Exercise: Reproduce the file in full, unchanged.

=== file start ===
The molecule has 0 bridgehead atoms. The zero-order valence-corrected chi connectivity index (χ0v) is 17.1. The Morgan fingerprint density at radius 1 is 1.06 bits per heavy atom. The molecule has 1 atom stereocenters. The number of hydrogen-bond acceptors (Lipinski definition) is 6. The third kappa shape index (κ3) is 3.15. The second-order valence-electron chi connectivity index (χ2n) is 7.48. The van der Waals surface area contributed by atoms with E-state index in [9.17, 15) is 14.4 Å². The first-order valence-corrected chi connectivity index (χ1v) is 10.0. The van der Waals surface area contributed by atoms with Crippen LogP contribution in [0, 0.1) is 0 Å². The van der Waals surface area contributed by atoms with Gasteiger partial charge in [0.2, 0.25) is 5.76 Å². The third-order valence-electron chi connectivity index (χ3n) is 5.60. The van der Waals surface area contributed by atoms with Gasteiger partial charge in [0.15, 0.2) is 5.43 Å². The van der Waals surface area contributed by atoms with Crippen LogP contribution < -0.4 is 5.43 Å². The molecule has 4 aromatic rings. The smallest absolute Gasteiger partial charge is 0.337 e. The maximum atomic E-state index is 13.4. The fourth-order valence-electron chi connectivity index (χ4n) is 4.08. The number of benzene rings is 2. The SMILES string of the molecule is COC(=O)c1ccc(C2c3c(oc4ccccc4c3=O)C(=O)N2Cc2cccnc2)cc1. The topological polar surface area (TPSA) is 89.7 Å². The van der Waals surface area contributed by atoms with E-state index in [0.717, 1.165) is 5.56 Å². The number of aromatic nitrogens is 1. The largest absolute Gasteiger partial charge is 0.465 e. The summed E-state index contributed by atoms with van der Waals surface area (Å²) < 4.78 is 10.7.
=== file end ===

The molecule has 0 bridgehead atoms. The zero-order valence-corrected chi connectivity index (χ0v) is 17.1. The Morgan fingerprint density at radius 1 is 1.06 bits per heavy atom. The molecule has 1 atom stereocenters. The number of hydrogen-bond acceptors (Lipinski definition) is 6. The third kappa shape index (κ3) is 3.15. The second-order valence-electron chi connectivity index (χ2n) is 7.48. The van der Waals surface area contributed by atoms with E-state index in [9.17, 15) is 14.4 Å². The first-order valence-corrected chi connectivity index (χ1v) is 10.0. The van der Waals surface area contributed by atoms with Crippen LogP contribution in [0, 0.1) is 0 Å². The van der Waals surface area contributed by atoms with Gasteiger partial charge in [0.2, 0.25) is 5.76 Å². The third-order valence-electron chi connectivity index (χ3n) is 5.60. The van der Waals surface area contributed by atoms with Gasteiger partial charge in [0.15, 0.2) is 5.43 Å². The van der Waals surface area contributed by atoms with Crippen LogP contribution < -0.4 is 5.43 Å². The molecule has 4 aromatic rings. The smallest absolute Gasteiger partial charge is 0.337 e. The maximum atomic E-state index is 13.4. The fourth-order valence-electron chi connectivity index (χ4n) is 4.08. The number of benzene rings is 2. The SMILES string of the molecule is COC(=O)c1ccc(C2c3c(oc4ccccc4c3=O)C(=O)N2Cc2cccnc2)cc1. The topological polar surface area (TPSA) is 89.7 Å². The van der Waals surface area contributed by atoms with E-state index in [0.717, 1.165) is 5.56 Å². The number of aromatic nitrogens is 1. The largest absolute Gasteiger partial charge is 0.465 e. The summed E-state index contributed by atoms with van der Waals surface area (Å²) < 4.78 is 10.7.